When not in use the glare screen is carried just under the roof of the closed car or beneath the top of the open car, and is out when` needed.
. In order that the general arrangement `and relative positions of parts may readily be understood I have indicated in the drawings of Figures 1 and 3 a usual type of windshield as 1 having a reinforcing edge bead or bar 2 across its top, which parts are used inapplying my device for the performance of its functions.
As illustrated in the drawings the glare screen 3 is a glass panel lpreferably of rectangular shape and colored as desired to suit different conditions, but semi-transparent in nature for a protection to the eyes of the driver who will direct his vision through the screen or glass panel and the windshield when the screen is in use.
Preferably the screen is provided with a reinforcing bead 4 of U-shape extending around three of its sides, and at two of its corners retaining clips 5 are fixed to complete the frameor reinforcing strips of the screen.
In fastening the screen to the windshield of an open car two attaching hooks 6 and 7 are employed, and a clamping bolt or screw 8 is used with each of these U-shaped hooks to clamp them to the windshield by means of U-shaped clips 9 that are first engaged over the frame bar 2 of the panel. The hooks are of a size to readily adapt them to different thicknesses of bars 2 and the clamp bolts readily adjust themselves to the different thicknesses of these bars.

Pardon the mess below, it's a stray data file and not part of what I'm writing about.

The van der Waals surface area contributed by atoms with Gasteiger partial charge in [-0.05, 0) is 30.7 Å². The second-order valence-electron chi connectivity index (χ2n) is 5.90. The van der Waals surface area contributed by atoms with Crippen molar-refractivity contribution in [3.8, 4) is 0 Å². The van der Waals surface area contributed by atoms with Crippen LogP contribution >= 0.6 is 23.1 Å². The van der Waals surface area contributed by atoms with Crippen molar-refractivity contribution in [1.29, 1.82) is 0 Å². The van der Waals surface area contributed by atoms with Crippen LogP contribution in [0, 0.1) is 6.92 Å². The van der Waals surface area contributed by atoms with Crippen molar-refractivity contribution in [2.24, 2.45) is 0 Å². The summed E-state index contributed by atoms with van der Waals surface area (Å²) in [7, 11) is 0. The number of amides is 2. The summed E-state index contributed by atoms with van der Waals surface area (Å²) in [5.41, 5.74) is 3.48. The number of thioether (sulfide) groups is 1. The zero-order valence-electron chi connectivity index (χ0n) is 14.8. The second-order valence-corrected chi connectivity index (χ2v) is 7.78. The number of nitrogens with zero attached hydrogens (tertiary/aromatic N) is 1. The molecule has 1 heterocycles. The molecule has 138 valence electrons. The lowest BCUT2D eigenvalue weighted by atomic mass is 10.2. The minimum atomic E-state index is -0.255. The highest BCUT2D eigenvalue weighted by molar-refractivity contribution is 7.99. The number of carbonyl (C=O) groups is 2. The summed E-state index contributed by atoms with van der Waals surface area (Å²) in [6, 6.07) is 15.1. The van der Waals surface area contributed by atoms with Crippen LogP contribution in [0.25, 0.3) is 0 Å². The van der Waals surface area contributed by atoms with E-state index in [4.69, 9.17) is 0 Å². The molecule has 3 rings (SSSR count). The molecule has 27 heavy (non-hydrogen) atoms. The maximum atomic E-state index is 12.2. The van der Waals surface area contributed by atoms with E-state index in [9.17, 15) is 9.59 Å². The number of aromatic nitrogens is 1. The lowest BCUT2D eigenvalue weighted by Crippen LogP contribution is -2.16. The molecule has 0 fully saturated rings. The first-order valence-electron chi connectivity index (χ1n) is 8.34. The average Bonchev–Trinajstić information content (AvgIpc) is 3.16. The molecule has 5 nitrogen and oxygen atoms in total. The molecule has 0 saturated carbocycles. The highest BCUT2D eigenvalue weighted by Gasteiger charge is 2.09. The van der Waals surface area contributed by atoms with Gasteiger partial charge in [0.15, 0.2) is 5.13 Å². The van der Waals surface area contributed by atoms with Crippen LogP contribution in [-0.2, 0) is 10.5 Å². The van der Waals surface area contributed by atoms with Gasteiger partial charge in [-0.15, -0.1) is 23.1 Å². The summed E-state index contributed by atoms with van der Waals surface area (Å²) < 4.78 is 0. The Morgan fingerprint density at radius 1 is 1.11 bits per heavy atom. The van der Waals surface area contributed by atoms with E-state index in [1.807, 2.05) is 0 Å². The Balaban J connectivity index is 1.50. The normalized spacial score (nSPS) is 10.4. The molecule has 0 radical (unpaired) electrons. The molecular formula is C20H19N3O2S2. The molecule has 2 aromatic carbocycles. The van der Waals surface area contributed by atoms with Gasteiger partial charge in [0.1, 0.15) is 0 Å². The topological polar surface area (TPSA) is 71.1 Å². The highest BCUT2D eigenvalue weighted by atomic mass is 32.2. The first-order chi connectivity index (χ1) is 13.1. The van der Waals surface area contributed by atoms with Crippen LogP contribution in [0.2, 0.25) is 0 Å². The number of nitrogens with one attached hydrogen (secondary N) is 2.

Each fastening or attaching hook is pro- 100 nol vided with an `integral bracket plate 10 disposed in a plane at right angles to the plane of the hook and also disposed longitudinally in vertical position of the car. Each bracket plate 10 is fashioned with a vertically extending slot 11, and a trian ular shaped supporting plate 12 is-used with each bracket plate, a set bolt 13 being carried b the supporting plate and passed throug the slotl of the racket plate for clamping these plates together. Through the use of the slot, the screen Bgmay be vertically adjusted within the limits of the length of the slots 11 of the bracket plates to adapt the screen for various conditions, and a nut 13 on the bolt clamps the supporting late against the bracket plate. The vertical edge of the triangular sha ed supporting plate rests against and is gui ed by contact with the back wall of the hook and the supporting plate thus forms a rigid and stable support for the screen 3 which is adjustable to various positions with relation to the iixed supporting plates between which it is suspended.